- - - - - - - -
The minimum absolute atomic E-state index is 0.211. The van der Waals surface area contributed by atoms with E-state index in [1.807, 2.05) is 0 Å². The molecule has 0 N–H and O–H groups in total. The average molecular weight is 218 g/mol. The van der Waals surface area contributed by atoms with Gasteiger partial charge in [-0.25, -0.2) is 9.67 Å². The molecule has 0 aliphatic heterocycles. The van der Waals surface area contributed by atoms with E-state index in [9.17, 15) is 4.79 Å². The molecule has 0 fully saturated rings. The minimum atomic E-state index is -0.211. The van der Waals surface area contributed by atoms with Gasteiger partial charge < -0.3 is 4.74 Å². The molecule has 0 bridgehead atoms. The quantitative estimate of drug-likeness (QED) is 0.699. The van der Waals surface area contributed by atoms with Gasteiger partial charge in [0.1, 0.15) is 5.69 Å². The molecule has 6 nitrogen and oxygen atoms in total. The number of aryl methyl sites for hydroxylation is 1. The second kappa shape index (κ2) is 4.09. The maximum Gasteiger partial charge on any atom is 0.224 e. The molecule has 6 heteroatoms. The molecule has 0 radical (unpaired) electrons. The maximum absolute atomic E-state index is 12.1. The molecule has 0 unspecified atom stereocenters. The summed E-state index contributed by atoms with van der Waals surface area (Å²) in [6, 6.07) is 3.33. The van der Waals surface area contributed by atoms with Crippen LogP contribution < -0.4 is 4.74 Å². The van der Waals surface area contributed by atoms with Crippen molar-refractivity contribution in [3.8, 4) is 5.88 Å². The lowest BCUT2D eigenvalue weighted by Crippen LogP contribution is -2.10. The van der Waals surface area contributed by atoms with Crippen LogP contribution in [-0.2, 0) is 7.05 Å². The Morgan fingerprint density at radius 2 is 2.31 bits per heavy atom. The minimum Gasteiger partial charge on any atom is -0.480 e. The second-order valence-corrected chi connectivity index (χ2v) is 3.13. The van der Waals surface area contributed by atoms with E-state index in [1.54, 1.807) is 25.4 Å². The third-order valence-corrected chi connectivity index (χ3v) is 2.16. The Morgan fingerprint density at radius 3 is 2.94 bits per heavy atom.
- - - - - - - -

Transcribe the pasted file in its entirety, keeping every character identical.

The minimum absolute atomic E-state index is 0.211. The van der Waals surface area contributed by atoms with E-state index in [1.807, 2.05) is 0 Å². The molecule has 0 N–H and O–H groups in total. The average molecular weight is 218 g/mol. The van der Waals surface area contributed by atoms with Gasteiger partial charge in [-0.25, -0.2) is 9.67 Å². The molecule has 0 aliphatic heterocycles. The van der Waals surface area contributed by atoms with E-state index in [9.17, 15) is 4.79 Å². The molecule has 0 fully saturated rings. The minimum atomic E-state index is -0.211. The van der Waals surface area contributed by atoms with Gasteiger partial charge < -0.3 is 4.74 Å². The molecule has 0 bridgehead atoms. The quantitative estimate of drug-likeness (QED) is 0.699. The van der Waals surface area contributed by atoms with Gasteiger partial charge in [0.1, 0.15) is 5.69 Å². The molecule has 6 nitrogen and oxygen atoms in total. The number of aryl methyl sites for hydroxylation is 1. The second kappa shape index (κ2) is 4.09. The maximum Gasteiger partial charge on any atom is 0.224 e. The molecule has 6 heteroatoms. The molecule has 0 radical (unpaired) electrons. The maximum absolute atomic E-state index is 12.1. The molecule has 0 unspecified atom stereocenters. The summed E-state index contributed by atoms with van der Waals surface area (Å²) in [6, 6.07) is 3.33. The van der Waals surface area contributed by atoms with Crippen LogP contribution < -0.4 is 4.74 Å². The van der Waals surface area contributed by atoms with Crippen molar-refractivity contribution in [3.8, 4) is 5.88 Å². The lowest BCUT2D eigenvalue weighted by Crippen LogP contribution is -2.10. The van der Waals surface area contributed by atoms with Crippen LogP contribution in [-0.2, 0) is 7.05 Å². The Morgan fingerprint density at radius 2 is 2.31 bits per heavy atom. The minimum Gasteiger partial charge on any atom is -0.480 e. The second-order valence-corrected chi connectivity index (χ2v) is 3.13. The van der Waals surface area contributed by atoms with E-state index in [1.54, 1.807) is 25.4 Å². The third-order valence-corrected chi connectivity index (χ3v) is 2.16. The Morgan fingerprint density at radius 3 is 2.94 bits per heavy atom.